UN calls on Spain and Morocco to investigate deaths of at least 23 migrants seeking to enter Melilla

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The United Nation’s Human Rights Office has called for both Morocco and Spain to investigate the deaths of at least 23 African migrants seeking to enter the Spanish enclave of Melilla. The territory is located on the North African coast 150 kilometers from the Spanish mainland.

It is alleged about 2000 sub-Saharan African migrants attempted a mass crossing by breaching a fence into the Melilla territory, when they encountered border guards. Reports from the region also point to a number of Moroccan and Spanish security forces injured during the incident last Friday.

Protestors laid on the ground in a staged performance in Spain’s capital Madrid in an act to condemn the deaths of around two dozen migrants in the Spanish enclave of Melilla near Morocco with authorities saying the disaster occurred after a violent two-hour skirmish between migrants and security personnel.

“We are deeply disturbed by the deaths of at least 23 African migrants and injury of at least 76 others as they tried to cross from Morocco into Spain on 24 June. We call on the two countries to ensure an effective and independent investigation is held as a first step towards establishing the circumstances of the deaths and injuries and any possible responsibilities and to ensure that accountability as appropriate. This is the highest recorded number of deaths in a single incident over many years of migrants attempting to cross from Morocco to Europe via the Spanish enclaves of Melilla and Ceuta. Some 140  Moroccan border guards also reportedly sustained injuries during the incident,” says spokesperson with the UN Human Rights Office in Geneva Ravina Shamdasani.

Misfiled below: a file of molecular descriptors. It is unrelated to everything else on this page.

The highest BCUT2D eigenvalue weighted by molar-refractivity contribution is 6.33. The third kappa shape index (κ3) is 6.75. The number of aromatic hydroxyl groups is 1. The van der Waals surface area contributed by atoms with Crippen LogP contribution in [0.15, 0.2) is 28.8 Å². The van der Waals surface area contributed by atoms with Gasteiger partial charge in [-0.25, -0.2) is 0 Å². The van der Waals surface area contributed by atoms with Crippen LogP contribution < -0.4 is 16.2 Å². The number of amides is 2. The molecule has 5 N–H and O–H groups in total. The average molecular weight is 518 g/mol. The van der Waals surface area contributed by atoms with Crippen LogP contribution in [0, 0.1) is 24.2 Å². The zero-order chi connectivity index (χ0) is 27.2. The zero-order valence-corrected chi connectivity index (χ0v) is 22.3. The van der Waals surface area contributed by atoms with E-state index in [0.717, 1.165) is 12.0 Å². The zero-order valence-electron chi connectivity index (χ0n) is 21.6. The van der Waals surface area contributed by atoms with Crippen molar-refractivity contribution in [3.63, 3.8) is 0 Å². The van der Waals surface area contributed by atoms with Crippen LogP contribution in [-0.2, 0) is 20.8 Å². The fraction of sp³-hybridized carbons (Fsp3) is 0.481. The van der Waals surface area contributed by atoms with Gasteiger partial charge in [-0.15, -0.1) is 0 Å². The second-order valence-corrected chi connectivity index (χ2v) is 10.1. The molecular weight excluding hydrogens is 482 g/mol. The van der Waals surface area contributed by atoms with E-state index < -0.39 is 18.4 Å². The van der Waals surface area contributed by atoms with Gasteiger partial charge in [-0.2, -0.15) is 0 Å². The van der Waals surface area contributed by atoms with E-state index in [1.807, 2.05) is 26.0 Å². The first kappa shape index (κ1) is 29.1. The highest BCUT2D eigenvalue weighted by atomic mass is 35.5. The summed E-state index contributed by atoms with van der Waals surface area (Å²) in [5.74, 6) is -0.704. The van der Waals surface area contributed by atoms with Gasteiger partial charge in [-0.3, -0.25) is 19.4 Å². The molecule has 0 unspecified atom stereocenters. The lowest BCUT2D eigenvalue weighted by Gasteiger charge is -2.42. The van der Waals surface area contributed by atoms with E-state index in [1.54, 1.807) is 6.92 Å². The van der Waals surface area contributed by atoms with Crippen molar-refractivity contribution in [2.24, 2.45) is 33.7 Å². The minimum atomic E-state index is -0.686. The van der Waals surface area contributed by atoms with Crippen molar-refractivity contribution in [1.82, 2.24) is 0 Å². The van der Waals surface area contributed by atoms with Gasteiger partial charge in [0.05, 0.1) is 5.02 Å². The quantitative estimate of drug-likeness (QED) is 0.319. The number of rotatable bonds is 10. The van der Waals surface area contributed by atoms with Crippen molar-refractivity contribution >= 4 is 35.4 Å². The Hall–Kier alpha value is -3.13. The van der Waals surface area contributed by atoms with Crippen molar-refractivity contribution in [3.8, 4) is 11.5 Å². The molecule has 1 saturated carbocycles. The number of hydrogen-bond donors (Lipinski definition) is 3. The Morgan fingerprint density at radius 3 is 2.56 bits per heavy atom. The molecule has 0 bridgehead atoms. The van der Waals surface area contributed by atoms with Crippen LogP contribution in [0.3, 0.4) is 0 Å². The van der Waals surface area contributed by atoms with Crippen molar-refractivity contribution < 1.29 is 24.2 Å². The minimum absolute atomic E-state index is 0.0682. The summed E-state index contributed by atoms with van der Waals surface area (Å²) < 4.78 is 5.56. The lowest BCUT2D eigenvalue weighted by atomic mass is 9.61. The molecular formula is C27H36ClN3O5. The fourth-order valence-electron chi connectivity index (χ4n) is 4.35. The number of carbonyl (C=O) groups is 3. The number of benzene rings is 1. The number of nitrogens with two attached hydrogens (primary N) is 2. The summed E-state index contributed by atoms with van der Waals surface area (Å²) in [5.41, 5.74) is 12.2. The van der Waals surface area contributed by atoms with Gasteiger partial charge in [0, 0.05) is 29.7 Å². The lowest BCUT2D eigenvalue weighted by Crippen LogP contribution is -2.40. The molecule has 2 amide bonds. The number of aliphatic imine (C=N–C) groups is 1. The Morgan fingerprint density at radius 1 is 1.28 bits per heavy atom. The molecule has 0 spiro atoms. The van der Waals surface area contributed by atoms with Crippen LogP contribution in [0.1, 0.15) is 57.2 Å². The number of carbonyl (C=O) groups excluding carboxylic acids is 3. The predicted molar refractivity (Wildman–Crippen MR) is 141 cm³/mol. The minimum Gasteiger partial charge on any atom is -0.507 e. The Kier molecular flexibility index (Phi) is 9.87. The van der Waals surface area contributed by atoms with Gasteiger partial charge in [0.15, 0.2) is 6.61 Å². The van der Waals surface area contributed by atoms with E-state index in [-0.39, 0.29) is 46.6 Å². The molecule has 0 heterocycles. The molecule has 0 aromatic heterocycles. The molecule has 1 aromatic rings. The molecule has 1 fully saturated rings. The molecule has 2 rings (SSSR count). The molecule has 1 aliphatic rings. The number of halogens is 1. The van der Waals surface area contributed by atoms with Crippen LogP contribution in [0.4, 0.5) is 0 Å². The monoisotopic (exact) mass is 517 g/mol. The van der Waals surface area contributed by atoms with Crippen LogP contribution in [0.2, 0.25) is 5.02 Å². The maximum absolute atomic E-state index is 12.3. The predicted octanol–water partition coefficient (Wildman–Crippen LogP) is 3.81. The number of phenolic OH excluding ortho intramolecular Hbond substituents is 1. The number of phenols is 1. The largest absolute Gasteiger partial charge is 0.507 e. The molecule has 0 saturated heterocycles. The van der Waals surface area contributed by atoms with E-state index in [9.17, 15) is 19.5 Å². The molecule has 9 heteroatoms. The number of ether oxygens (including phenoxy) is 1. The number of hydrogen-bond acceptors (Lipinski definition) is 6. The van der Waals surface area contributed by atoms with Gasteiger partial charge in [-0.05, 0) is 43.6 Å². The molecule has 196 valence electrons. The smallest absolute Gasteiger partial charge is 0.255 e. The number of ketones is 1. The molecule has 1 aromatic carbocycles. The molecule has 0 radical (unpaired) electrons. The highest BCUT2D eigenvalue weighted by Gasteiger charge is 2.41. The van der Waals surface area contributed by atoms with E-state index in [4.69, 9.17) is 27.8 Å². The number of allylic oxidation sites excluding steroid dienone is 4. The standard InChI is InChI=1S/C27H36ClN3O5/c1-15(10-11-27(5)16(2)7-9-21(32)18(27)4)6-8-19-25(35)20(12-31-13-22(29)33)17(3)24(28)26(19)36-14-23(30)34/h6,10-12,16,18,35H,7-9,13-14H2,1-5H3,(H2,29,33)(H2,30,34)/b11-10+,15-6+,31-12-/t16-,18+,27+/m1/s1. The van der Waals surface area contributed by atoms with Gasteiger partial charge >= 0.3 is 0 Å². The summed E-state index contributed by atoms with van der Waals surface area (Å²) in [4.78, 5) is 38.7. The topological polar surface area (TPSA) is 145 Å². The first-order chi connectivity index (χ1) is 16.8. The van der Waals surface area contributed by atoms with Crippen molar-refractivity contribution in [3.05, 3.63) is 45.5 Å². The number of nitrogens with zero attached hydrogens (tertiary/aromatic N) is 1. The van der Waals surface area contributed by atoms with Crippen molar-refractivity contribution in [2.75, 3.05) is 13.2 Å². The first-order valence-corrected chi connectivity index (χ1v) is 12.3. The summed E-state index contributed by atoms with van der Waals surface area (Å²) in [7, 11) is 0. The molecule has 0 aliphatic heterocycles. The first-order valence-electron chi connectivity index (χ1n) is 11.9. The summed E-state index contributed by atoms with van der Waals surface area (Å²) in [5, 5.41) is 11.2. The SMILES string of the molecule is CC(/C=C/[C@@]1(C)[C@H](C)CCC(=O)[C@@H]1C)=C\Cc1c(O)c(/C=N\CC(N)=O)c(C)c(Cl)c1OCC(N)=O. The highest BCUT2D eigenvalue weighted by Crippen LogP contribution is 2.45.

Reports of violence 

The UN says it had received reports of migrants being beaten with batons, kicked, shoved and attacked with stones by Moroccan officials as they tried to scale the barbed wire fence separating Morocco from Melilla.

“How shocked we were at the images of the violence that we saw at the border between Morocco and Spain in North Africa over the weekend, which, again, resulted in the deaths of dozens of human beings, of asylum seekers, of migrants. We saw the use of also of excessive force by the authorities, which needs to be investigated because it is unacceptable. States have obligations under international law and international human rights law and refugee law,” says Secretary General’s Spokesperson Stephane Dujarric.

More than 100 migrants were able to reach Melilla where they are reportedly being housed while their legal status is determined.

African migrants need to be protected

Security Council member Kenya called on countries to better protect African migrants in terms of their international obligations – as articulated by Kenyan Ambassador and deputy Permanent Representative Michael Kiboino.

“We have observed the Security Council and its members show great concern about the fate of refugees from other conflicts. The latest and most dramatic instance being the result of the war in Ukraine. We believe that Africans fleeing the wars and insecurity in their countries deserve equal levels of regard. As we have done before, Kenya strongly condemns the mistreatment of all migrants and refugees wherever they may be. We reiterate our call for the promotion and protection of the rights of the people of African descent by all countries, without exception.”

The incident in North Africa comes just as the bodies of 51 migrants were discovered in the back of an overheated truck in San Antonio Texas. Federal authorities have arrested three people in connection with the deaths of these migrants – people said to be from Mexico, Guatemala and Honduras among others.

While cross-border human smuggling continues to be a major challenge along the US-Mexico border, local police described the case as the deadliest known human smuggling incident in modern US history.